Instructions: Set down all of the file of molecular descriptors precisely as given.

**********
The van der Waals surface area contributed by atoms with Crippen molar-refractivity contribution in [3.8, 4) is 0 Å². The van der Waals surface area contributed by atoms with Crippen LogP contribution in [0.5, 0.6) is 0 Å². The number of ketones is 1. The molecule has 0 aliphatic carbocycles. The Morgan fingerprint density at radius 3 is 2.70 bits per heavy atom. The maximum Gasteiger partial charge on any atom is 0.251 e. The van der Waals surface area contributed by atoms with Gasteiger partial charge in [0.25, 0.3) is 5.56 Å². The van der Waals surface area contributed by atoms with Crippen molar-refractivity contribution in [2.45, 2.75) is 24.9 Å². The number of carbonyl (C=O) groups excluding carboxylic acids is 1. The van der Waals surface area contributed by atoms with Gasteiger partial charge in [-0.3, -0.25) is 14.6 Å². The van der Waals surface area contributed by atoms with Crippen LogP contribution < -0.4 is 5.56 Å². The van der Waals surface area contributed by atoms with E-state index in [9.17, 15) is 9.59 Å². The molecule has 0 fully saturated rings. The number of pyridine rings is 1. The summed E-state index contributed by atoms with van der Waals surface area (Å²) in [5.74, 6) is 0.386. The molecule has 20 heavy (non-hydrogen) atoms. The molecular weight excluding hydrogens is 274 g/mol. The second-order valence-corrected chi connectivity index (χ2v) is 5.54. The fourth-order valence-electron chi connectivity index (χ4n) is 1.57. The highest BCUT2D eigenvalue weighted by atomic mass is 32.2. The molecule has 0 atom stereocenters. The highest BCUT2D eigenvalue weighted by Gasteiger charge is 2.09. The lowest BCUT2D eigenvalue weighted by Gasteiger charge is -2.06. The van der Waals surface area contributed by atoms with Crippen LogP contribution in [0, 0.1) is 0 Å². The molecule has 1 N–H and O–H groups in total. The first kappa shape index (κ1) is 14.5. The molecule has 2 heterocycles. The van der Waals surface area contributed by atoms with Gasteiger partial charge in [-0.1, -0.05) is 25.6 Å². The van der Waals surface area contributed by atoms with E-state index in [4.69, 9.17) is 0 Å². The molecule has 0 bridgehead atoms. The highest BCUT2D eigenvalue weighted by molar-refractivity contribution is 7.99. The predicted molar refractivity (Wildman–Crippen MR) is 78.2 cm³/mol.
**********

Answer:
The van der Waals surface area contributed by atoms with Crippen molar-refractivity contribution in [3.8, 4) is 0 Å². The van der Waals surface area contributed by atoms with Crippen LogP contribution in [0.5, 0.6) is 0 Å². The number of ketones is 1. The molecule has 0 aliphatic carbocycles. The Morgan fingerprint density at radius 3 is 2.70 bits per heavy atom. The maximum Gasteiger partial charge on any atom is 0.251 e. The van der Waals surface area contributed by atoms with Gasteiger partial charge in [0.25, 0.3) is 5.56 Å². The van der Waals surface area contributed by atoms with Crippen molar-refractivity contribution in [2.45, 2.75) is 24.9 Å². The number of carbonyl (C=O) groups excluding carboxylic acids is 1. The van der Waals surface area contributed by atoms with Gasteiger partial charge in [-0.3, -0.25) is 14.6 Å². The van der Waals surface area contributed by atoms with Crippen LogP contribution < -0.4 is 5.56 Å². The van der Waals surface area contributed by atoms with E-state index in [9.17, 15) is 9.59 Å². The molecule has 0 fully saturated rings. The number of pyridine rings is 1. The summed E-state index contributed by atoms with van der Waals surface area (Å²) in [5.74, 6) is 0.386. The molecule has 20 heavy (non-hydrogen) atoms. The molecular weight excluding hydrogens is 274 g/mol. The second-order valence-corrected chi connectivity index (χ2v) is 5.54. The fourth-order valence-electron chi connectivity index (χ4n) is 1.57. The highest BCUT2D eigenvalue weighted by atomic mass is 32.2. The molecule has 0 atom stereocenters. The highest BCUT2D eigenvalue weighted by Gasteiger charge is 2.09. The lowest BCUT2D eigenvalue weighted by Gasteiger charge is -2.06. The van der Waals surface area contributed by atoms with Crippen LogP contribution in [0, 0.1) is 0 Å². The molecule has 1 N–H and O–H groups in total. The first kappa shape index (κ1) is 14.5. The molecule has 2 heterocycles. The van der Waals surface area contributed by atoms with Gasteiger partial charge in [-0.1, -0.05) is 25.6 Å². The van der Waals surface area contributed by atoms with E-state index in [4.69, 9.17) is 0 Å². The molecule has 0 bridgehead atoms. The highest BCUT2D eigenvalue weighted by molar-refractivity contribution is 7.99. The predicted molar refractivity (Wildman–Crippen MR) is 78.2 cm³/mol.